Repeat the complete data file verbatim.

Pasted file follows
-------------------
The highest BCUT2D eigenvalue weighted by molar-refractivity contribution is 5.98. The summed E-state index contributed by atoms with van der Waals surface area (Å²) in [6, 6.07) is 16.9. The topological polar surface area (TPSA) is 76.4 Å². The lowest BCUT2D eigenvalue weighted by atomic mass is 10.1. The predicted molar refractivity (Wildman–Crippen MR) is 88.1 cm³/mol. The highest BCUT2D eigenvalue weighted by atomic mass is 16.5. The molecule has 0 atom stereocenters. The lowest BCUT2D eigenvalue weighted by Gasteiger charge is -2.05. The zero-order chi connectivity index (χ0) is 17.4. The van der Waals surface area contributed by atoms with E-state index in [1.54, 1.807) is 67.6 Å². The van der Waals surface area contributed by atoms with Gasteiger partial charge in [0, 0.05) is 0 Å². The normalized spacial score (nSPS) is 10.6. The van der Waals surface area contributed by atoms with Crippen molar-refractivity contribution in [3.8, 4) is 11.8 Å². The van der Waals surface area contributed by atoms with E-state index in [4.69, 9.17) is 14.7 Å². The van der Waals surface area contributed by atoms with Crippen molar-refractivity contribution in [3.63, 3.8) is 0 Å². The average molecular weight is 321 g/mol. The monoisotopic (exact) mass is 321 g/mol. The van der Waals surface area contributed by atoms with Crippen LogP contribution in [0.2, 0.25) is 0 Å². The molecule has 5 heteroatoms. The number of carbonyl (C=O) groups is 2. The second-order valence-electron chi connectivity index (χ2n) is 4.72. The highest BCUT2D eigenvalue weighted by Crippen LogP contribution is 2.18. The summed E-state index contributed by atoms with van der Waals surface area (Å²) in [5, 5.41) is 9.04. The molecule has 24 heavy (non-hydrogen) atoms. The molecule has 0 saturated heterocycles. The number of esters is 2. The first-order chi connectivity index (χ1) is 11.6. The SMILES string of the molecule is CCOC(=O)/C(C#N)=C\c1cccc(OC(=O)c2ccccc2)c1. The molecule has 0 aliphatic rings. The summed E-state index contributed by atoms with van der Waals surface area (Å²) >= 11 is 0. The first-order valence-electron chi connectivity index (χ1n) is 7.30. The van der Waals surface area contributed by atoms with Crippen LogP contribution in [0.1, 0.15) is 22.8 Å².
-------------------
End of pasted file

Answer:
The highest BCUT2D eigenvalue weighted by molar-refractivity contribution is 5.98. The summed E-state index contributed by atoms with van der Waals surface area (Å²) in [6, 6.07) is 16.9. The topological polar surface area (TPSA) is 76.4 Å². The lowest BCUT2D eigenvalue weighted by atomic mass is 10.1. The predicted molar refractivity (Wildman–Crippen MR) is 88.1 cm³/mol. The highest BCUT2D eigenvalue weighted by atomic mass is 16.5. The molecule has 0 atom stereocenters. The lowest BCUT2D eigenvalue weighted by Gasteiger charge is -2.05. The zero-order chi connectivity index (χ0) is 17.4. The van der Waals surface area contributed by atoms with E-state index in [1.54, 1.807) is 67.6 Å². The van der Waals surface area contributed by atoms with Gasteiger partial charge in [0, 0.05) is 0 Å². The normalized spacial score (nSPS) is 10.6. The van der Waals surface area contributed by atoms with Crippen molar-refractivity contribution in [3.8, 4) is 11.8 Å². The van der Waals surface area contributed by atoms with E-state index in [4.69, 9.17) is 14.7 Å². The van der Waals surface area contributed by atoms with Crippen molar-refractivity contribution in [3.63, 3.8) is 0 Å². The average molecular weight is 321 g/mol. The monoisotopic (exact) mass is 321 g/mol. The van der Waals surface area contributed by atoms with Crippen LogP contribution in [0.2, 0.25) is 0 Å². The molecule has 5 heteroatoms. The number of carbonyl (C=O) groups is 2. The second-order valence-electron chi connectivity index (χ2n) is 4.72. The highest BCUT2D eigenvalue weighted by Crippen LogP contribution is 2.18. The summed E-state index contributed by atoms with van der Waals surface area (Å²) in [5, 5.41) is 9.04. The molecule has 24 heavy (non-hydrogen) atoms. The molecule has 0 saturated heterocycles. The number of esters is 2. The first-order chi connectivity index (χ1) is 11.6. The SMILES string of the molecule is CCOC(=O)/C(C#N)=C\c1cccc(OC(=O)c2ccccc2)c1. The molecule has 0 aliphatic rings. The summed E-state index contributed by atoms with van der Waals surface area (Å²) >= 11 is 0. The first-order valence-electron chi connectivity index (χ1n) is 7.30. The van der Waals surface area contributed by atoms with Crippen LogP contribution in [0.1, 0.15) is 22.8 Å².